By Chris Bowyer
There are many types of maps out there, but one of the most telling ones is a simple satellite image of the Earth at night.
On these powerful images, the darkness is a blank canvas for the bright city lights that represent the vast extent of human geography. The bright spots help us understand the distribution of population, as well as what areas of the world are generally wealthier and more urban. Meanwhile, the big dark spots – such as over the wilderness in northern Canada, the Amazon basin, or in Niger – show areas that are not densely populated or more rural.
Here’s one image based on this principle. It comes from NASA, and is a composite made from 400 separate satellite images from 2012:
HOW ARE THESE LIGHTS POWERED?
But what if we could differentiate, by “shutting off” lights that are powered by certain electricity sources?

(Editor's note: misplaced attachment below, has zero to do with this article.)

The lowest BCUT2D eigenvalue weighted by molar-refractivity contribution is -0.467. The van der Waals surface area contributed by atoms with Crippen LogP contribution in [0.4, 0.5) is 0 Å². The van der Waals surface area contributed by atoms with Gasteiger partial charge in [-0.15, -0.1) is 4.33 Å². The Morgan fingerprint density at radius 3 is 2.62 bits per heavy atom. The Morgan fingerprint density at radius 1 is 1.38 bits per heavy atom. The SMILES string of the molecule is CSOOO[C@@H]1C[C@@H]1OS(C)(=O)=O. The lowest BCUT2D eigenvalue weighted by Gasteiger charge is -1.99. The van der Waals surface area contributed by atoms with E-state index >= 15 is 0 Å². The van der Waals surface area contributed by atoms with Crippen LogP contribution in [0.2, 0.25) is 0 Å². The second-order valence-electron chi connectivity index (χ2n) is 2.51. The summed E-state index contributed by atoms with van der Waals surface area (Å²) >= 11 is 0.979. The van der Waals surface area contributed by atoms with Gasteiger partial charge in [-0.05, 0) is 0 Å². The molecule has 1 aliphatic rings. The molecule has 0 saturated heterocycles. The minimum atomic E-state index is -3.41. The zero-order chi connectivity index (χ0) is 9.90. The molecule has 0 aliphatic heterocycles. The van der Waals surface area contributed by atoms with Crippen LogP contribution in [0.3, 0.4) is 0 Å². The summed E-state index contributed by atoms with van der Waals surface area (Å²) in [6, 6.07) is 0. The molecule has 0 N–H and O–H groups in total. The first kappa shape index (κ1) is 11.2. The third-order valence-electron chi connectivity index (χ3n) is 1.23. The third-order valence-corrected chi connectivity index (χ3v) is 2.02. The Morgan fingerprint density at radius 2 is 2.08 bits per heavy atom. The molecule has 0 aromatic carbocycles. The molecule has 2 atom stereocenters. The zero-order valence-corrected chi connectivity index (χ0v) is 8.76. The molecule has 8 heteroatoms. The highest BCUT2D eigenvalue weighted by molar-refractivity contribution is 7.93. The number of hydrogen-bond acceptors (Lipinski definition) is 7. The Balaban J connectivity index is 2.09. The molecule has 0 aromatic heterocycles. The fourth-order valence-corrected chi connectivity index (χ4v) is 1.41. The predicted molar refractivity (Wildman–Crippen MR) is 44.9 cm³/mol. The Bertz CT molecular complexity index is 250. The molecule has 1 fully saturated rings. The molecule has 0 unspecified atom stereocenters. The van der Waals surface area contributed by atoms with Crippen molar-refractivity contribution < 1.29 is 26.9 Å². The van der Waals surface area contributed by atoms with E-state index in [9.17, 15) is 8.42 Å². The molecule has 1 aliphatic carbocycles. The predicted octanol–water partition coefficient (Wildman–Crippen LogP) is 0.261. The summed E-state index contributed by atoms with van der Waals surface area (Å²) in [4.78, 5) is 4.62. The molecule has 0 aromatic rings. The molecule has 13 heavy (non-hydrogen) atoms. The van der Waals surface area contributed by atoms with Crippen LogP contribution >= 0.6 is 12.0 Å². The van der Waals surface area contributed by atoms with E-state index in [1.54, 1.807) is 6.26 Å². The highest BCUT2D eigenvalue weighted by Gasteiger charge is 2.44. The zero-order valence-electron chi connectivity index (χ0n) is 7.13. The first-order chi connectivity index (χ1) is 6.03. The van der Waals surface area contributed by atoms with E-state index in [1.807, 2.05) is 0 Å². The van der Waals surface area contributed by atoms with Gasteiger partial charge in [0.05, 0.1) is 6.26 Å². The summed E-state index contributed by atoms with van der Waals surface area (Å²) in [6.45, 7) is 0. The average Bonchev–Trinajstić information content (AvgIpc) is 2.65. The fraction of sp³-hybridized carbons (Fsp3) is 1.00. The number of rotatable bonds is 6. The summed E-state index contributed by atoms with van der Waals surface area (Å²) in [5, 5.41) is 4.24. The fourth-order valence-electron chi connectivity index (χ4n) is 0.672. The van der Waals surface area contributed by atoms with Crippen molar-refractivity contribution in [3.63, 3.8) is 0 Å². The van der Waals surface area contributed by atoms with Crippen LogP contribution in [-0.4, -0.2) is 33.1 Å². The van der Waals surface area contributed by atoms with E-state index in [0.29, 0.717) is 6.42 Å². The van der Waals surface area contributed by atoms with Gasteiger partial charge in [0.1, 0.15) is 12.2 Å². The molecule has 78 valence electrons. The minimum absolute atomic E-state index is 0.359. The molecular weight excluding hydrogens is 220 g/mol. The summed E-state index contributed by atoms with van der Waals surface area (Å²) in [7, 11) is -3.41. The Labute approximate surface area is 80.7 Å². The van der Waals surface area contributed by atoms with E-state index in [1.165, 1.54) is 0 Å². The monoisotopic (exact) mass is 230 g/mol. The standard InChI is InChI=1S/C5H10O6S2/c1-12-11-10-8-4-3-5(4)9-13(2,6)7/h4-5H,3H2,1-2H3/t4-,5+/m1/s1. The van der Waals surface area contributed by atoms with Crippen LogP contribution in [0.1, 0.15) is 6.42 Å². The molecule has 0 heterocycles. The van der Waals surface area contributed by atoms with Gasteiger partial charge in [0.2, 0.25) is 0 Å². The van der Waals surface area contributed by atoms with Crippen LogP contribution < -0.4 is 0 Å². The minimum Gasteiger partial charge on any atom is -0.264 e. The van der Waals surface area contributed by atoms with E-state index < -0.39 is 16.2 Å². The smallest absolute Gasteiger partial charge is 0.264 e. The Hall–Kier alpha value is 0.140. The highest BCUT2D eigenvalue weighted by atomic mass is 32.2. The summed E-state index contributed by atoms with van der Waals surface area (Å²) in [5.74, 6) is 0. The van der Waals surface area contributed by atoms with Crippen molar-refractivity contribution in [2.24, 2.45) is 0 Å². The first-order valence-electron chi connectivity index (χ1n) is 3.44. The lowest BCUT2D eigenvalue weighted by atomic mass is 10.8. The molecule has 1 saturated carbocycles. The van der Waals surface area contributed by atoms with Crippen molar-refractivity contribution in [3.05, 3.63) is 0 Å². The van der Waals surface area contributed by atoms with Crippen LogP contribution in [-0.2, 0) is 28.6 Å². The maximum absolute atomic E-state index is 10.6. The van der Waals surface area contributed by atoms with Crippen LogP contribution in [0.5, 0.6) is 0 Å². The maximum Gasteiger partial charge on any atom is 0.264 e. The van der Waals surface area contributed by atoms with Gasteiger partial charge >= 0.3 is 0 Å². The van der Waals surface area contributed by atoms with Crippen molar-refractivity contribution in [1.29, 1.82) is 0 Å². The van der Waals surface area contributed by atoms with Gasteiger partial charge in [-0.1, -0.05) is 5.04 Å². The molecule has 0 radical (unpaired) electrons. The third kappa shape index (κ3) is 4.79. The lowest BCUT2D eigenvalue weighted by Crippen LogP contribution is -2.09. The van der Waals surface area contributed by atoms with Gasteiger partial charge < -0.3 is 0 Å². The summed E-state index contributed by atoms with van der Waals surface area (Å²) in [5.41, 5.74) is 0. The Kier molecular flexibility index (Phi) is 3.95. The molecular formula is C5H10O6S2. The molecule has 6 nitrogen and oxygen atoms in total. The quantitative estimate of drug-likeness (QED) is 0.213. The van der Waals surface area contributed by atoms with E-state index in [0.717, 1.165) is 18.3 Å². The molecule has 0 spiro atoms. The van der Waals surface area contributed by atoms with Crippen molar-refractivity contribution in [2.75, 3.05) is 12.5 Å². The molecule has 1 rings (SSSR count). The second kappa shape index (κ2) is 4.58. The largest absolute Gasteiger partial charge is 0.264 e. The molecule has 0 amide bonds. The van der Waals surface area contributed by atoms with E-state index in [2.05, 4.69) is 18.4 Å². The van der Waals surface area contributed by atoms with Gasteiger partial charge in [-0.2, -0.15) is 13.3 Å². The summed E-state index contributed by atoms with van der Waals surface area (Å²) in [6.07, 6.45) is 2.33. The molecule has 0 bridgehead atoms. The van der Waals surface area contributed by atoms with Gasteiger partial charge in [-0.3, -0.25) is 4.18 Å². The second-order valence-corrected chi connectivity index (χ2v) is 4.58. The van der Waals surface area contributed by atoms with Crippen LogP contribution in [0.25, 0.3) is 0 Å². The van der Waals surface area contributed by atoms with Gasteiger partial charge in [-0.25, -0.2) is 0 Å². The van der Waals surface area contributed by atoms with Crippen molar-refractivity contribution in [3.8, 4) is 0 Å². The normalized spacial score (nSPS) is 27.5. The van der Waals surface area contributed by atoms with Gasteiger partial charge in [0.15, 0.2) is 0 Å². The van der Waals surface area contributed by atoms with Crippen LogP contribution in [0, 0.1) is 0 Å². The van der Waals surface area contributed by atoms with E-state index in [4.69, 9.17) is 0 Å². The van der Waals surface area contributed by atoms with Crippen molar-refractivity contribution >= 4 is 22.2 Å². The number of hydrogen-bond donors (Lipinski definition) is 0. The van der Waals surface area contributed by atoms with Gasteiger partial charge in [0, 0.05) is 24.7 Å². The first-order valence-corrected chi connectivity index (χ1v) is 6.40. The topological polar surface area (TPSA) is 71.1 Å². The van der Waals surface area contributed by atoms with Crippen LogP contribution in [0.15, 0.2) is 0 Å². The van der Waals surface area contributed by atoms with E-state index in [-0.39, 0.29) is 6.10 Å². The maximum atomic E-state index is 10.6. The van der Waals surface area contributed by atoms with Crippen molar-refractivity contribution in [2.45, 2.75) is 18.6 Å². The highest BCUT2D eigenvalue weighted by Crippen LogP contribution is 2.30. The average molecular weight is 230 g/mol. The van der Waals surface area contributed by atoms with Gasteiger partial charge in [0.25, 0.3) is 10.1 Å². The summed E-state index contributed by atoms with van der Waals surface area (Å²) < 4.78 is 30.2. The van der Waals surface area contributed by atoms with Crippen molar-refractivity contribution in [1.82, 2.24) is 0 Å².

Today’s visualizations come from a nifty interactive website put together by GoCompare.com, and they breakdown the world’s electricity by source: fossil fuels, renewables, or nuclear fission.
To start, here are the places on Earth that are powered by fossil fuels.
Globally, fossil fuels represent about two-thirds of electricity usage. It’s also worth noting that fossil fuels …read more
Source:: Affluent Investor.com